Maryland State Senate Finance Committee
Senate Bill 259 Flavored Tobacco Products–Prohibition
Chairperson Griffith and members of the committee:
My name is Michelle Minton, and I am a senior policy scholar at the Reason Foundation, a 501(c)(3) nonprofit, nonpartisan public policy research organization. As an expert in public policy, a Maryland resident, and former smoker, I am grateful for the opportunity to submit my testimony regarding the proposed prohibition of flavored tobacco products.
The aim of the proposed prohibition to reduce adult smoking and discourage youth initiation of any tobacco or nicotine product is a laudable one. However, based on science and historical evidence, we fear this proposal will not achieve its goal, but rather lead to greater health disparities and criminal justice inequities while radically increasing the size and danger of the illicit tobacco market.
There is no question that smoking is deadly, but guilt by association is a poor foundation for government policy. Lumping everything under the definition of “tobacco” doesn’t change the scientific fact that noncombustible sources of nicotine (such as patches, gums, e-cigarettes, and snus) are vastly less harmful than the combustible cigarettes that will continue to be freely available throughout our state. Treating products that pose less than five percent of the risk of smoking the same as deadly combustible cigarettes, which kill half their users, is simply bad health policy.
This proposal would prohibit the sale of any flavored tobacco product, including non-combustible, and, therefore, less harmful substitutes for cigarettes. This would include the flavored versions of products, like snus, on which many adults in Maryland rely to stay smoke-free and the availability of which the U.S. Food and Drug Administration (FDA) has deemed to be in the best interests of public health. If this proposal is enacted, Maryland would outlaw, under criminal penalty, the sale of safer products that exist now or will exist in the future.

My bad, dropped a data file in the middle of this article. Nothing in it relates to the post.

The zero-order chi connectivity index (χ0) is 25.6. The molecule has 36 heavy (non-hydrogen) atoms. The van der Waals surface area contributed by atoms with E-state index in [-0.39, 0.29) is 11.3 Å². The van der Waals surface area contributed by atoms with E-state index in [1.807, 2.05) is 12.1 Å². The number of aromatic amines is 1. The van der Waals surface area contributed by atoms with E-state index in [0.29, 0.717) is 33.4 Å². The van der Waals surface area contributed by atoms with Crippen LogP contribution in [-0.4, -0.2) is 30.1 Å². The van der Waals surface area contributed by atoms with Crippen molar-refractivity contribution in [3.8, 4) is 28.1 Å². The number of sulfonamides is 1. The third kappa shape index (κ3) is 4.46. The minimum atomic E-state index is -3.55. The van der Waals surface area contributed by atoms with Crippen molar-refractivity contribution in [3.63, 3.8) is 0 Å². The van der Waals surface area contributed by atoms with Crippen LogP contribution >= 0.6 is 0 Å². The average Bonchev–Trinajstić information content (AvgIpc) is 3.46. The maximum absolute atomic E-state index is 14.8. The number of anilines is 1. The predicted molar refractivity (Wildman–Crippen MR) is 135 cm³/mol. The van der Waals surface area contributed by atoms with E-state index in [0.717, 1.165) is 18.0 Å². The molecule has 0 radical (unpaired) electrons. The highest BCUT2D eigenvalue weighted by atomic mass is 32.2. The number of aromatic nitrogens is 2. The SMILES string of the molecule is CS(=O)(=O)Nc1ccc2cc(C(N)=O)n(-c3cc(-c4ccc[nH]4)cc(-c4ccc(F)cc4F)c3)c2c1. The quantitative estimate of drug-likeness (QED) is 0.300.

As with nearly all prohibitions, SB 259 is predicated mainly on the need to protect youth. While concern over youth experimentation with or the use of nicotine-containing products is worthy of attention, lawmakers should recognize that most youths do not use any form of tobacco at all. Recent data from the Centers for Disease Control and Prevention (CDC) indicates that less than two percent of youth currently smoke, and just over 14 percent use e-cigarettes.
In 2021, the Maryland Youth Risk Behavior Survey found that just 11 percent of Maryland high schoolers reported the use of electronic cigarettes, with the highest prevalence among white students (15 percent compared to 5 percent among black students), a significant decline from 2018 when 23 percent of high school students in Maryland reported any past-month e-cigarette use.
Outlawing legal sales of flavored e-cigarettes and other products is unlikely to make more progress for several reasons. First, the research continues to indicate that youth do not initiate vaping because of flavors. CDC surveys show the main reason youth cite for vaping is “curiosity,” followed by peer influence or family members. The results are similar for Maryland, with 39 percent of youth citing “curiosity” as their reason for using electronic cigarettes, followed by 19 percent who said they used them because a friend or family member does. Flavor availability was cited by just 9 percent of Maryland youth as the reason they use them.